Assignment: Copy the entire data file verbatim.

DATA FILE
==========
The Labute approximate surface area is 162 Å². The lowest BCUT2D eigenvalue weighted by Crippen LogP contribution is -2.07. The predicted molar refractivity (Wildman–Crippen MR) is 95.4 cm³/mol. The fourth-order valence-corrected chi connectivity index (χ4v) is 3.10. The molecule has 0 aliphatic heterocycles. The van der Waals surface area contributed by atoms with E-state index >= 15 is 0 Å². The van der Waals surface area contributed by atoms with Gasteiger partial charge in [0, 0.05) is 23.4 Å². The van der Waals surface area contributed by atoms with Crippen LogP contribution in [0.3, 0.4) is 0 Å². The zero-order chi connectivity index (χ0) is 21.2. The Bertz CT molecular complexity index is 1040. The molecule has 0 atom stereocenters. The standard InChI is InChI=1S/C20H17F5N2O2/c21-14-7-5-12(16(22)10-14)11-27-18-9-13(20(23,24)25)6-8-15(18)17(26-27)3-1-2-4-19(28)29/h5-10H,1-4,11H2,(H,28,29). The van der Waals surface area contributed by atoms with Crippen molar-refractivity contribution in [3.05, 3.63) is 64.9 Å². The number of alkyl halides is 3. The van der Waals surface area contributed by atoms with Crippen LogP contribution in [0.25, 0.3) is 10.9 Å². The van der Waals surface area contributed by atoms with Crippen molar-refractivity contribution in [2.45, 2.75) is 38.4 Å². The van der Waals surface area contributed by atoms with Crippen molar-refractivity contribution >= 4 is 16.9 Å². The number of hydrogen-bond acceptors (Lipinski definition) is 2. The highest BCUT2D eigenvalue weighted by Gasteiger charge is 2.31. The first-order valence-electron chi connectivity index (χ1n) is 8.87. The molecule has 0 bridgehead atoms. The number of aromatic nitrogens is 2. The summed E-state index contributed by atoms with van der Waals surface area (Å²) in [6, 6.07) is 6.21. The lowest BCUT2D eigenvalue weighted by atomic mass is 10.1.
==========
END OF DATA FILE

The Labute approximate surface area is 162 Å². The lowest BCUT2D eigenvalue weighted by Crippen LogP contribution is -2.07. The predicted molar refractivity (Wildman–Crippen MR) is 95.4 cm³/mol. The fourth-order valence-corrected chi connectivity index (χ4v) is 3.10. The molecule has 0 aliphatic heterocycles. The van der Waals surface area contributed by atoms with E-state index >= 15 is 0 Å². The van der Waals surface area contributed by atoms with Gasteiger partial charge in [0, 0.05) is 23.4 Å². The van der Waals surface area contributed by atoms with Crippen LogP contribution in [0.3, 0.4) is 0 Å². The zero-order chi connectivity index (χ0) is 21.2. The Bertz CT molecular complexity index is 1040. The molecule has 0 atom stereocenters. The standard InChI is InChI=1S/C20H17F5N2O2/c21-14-7-5-12(16(22)10-14)11-27-18-9-13(20(23,24)25)6-8-15(18)17(26-27)3-1-2-4-19(28)29/h5-10H,1-4,11H2,(H,28,29). The van der Waals surface area contributed by atoms with Crippen molar-refractivity contribution in [3.05, 3.63) is 64.9 Å². The number of alkyl halides is 3. The van der Waals surface area contributed by atoms with Crippen LogP contribution in [0.25, 0.3) is 10.9 Å². The van der Waals surface area contributed by atoms with Crippen molar-refractivity contribution in [2.45, 2.75) is 38.4 Å². The van der Waals surface area contributed by atoms with Crippen molar-refractivity contribution >= 4 is 16.9 Å². The number of hydrogen-bond acceptors (Lipinski definition) is 2. The highest BCUT2D eigenvalue weighted by Gasteiger charge is 2.31. The first-order valence-electron chi connectivity index (χ1n) is 8.87. The molecule has 0 bridgehead atoms. The number of aromatic nitrogens is 2. The summed E-state index contributed by atoms with van der Waals surface area (Å²) in [6, 6.07) is 6.21. The lowest BCUT2D eigenvalue weighted by atomic mass is 10.1.